There are lots of countertop options on the market for kitchen countertops, but these 5 materials comprise a large percentage of countertops in residential kitchens. They include laminate, granite, quartz, solid surface, and butcher block. Each material has its positive and negative aspects. For instance, some are very strong while others can be scratched or marred. And some materials cost a lot more than others. Don’t forget – Hardman’s doesn’t just sell countertops – we professionally install them!

1. Granite

For some time, granite has been the countertop material of choice when there were no cost issues to consider. Granite defines elegance in a kitchen. Even modest kitchens seem like luxury spaces when flavored by the beauty of granite countertops.

Historically, granite has been an expensive material, but its cost has come down somewhat as supplies have increased and engineered stone has become more common.


  • Almost impervious to heat
  • Very strong and durable
  • Adds real estate value to home
  • Nearly 3,000 different colors and types available
  • Nearly maintenance-free when treated with newer sealers


  • Very expensive material
  • Not suitable for DIY installation
  • Slabs may have imperfections
  • Can crack if stressed or improperly installed
  • Knives are quickly dulled by cutting on granite
  • Stone is porous and requires sealing to avoid stains

2. Quartz 

The countertop material known as “quartz” is actually an engineered stone product that contains as much as 93 percent quartz particles and other minerals, shaped into slabs and bound with resins. These are not solid quartz slabs produced by quarrying.

Sold by companies such as DuPont Zodiaq, LG Viatera, Cambria, and Silestone, quartz was created as a more adaptable and better-performing alternative to granite and marble. It is available in a larger range of colors than granite and has a nonporous surface that resists both scratching and staining. Some types are convincing copies of natural marble, with similar veining. Unlike natural stone, engineered quartz requires no annual sealing.

Similar technology is now being used in so-called glass countertops, which consist of particles of recycled glass blended with resins and shaped into countertop slabs. Consumers keen on being on the cutting edge may want to consider glass as well as quartz countertops.

  • DIY installation possible
  • Easy to maintain, no sealing required
  • Slabs are uniform, with no imperfections
  • Can be custom-fabricated in any size and shape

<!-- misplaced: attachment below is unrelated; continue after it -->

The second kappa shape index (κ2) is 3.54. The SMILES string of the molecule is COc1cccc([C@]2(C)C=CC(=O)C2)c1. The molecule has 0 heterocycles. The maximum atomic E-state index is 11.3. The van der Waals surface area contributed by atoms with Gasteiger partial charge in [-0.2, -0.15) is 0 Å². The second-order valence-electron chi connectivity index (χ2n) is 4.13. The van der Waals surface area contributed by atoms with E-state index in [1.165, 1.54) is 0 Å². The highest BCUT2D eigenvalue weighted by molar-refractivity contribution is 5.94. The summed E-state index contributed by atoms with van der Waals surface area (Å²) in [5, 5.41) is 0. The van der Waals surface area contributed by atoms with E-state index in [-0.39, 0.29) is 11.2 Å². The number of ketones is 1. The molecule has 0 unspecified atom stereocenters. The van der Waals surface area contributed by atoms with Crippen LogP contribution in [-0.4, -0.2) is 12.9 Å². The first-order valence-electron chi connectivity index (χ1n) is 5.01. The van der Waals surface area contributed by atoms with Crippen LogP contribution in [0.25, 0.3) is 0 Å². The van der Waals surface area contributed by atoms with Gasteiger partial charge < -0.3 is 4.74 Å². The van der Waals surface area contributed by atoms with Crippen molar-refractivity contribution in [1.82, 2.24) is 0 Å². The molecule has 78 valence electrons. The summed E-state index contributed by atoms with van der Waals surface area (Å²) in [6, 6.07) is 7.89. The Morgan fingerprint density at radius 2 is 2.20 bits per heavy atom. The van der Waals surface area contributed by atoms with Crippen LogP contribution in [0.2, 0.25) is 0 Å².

• Resists stains and is impervious to heat and acid
  • More convincing, natural appearance than solid surface material
  • Expensive
  • Countertops are very heavy


3. Laminates

Laminate counters bear trademarks such as Formica, Nevamar, and Wilsonart. The laminates are plastic-coated synthetics with a smooth surface that’s easy to clean. Countertops are made by bonding the laminate sheets to a particleboard (MDF) core. Laminate countertops can be purchased as pre-formed segments (called “post-form countertops”), or custom-fabricated to specifications, either on-site or in a fabrication shop.

Although for many years regarded as more ​ordinary than premium countertop materials, laminates have seen a recent surge in popularity, thanks in part to the thousands of colors, patterns, and styles now available. Laminates are especially popular in retro designs, particularly midcentury modern kitchens.

  • Very easy to maintain
  • Thousands of options available
  • DIY installation is relatively easy​
  • Very inexpensive countertop option
  • Seams are always visible
  • May be viewed as too average by potential home buyers
  • Custom edging and backsplash treatments can add expense
  • Surfaces can be scratched and chipped; damage is almost impossible to repair



4. Wood or Butcher Block

Wood countertops offer a beautiful warm look and are available in a wide range of colors and finishes. Hardwoods such as maple and oak are the species most often used as countertop woods.


  • Relatively easy to clean
  • Very long-lasting when properly cared for
  • Can be sanded and resealed, as needed
  • Offers a charming country look in most kitchens


  • Fairly expensive countertop material
  • Surfaces can be scratched and cut by knives
  • Can be damaged by water and stains over time
  • Bacteria can be a problem if not properly maintained
  • Wood is subject to cracking if not maintained; must be oiled and sealed frequently



5. Solid-Surface Material

Solid-surface material, sold under brands including Avonite, Corian, and Swanstone, is a man-made material consisting of a blend of acrylic particles and resins that are pressed into sheets and other shapes. Solid-surface countertops and sinks have now been around for nearly 50 years, but at the time of introduction, they were regarded as space-age alternatives to natural stone, which they sought to mimic.

Once regarded as premium, luxury countertops, solid-surface material is now considered somewhat mid-tier, but it is still an excellent choice for mid-range kitchens. It can also be a good material in high-end kitchens with a lot of countertop space that would be prohibitively expensive to cover with granite or quartz.

  • Resists staining
  • Seams are virtually invisible
  • Damage can be easily sanded out
  • Available in many, many colors and patterns
  • Integrated sink/countertop units are available


  • Moderately expensive
  • Vulnerable to damage from hot pans
  • No DIY installation; must be fabricated by pros


If you have any questions, or would like to speak with one of our experts about a purchase and/or installation, please reach out!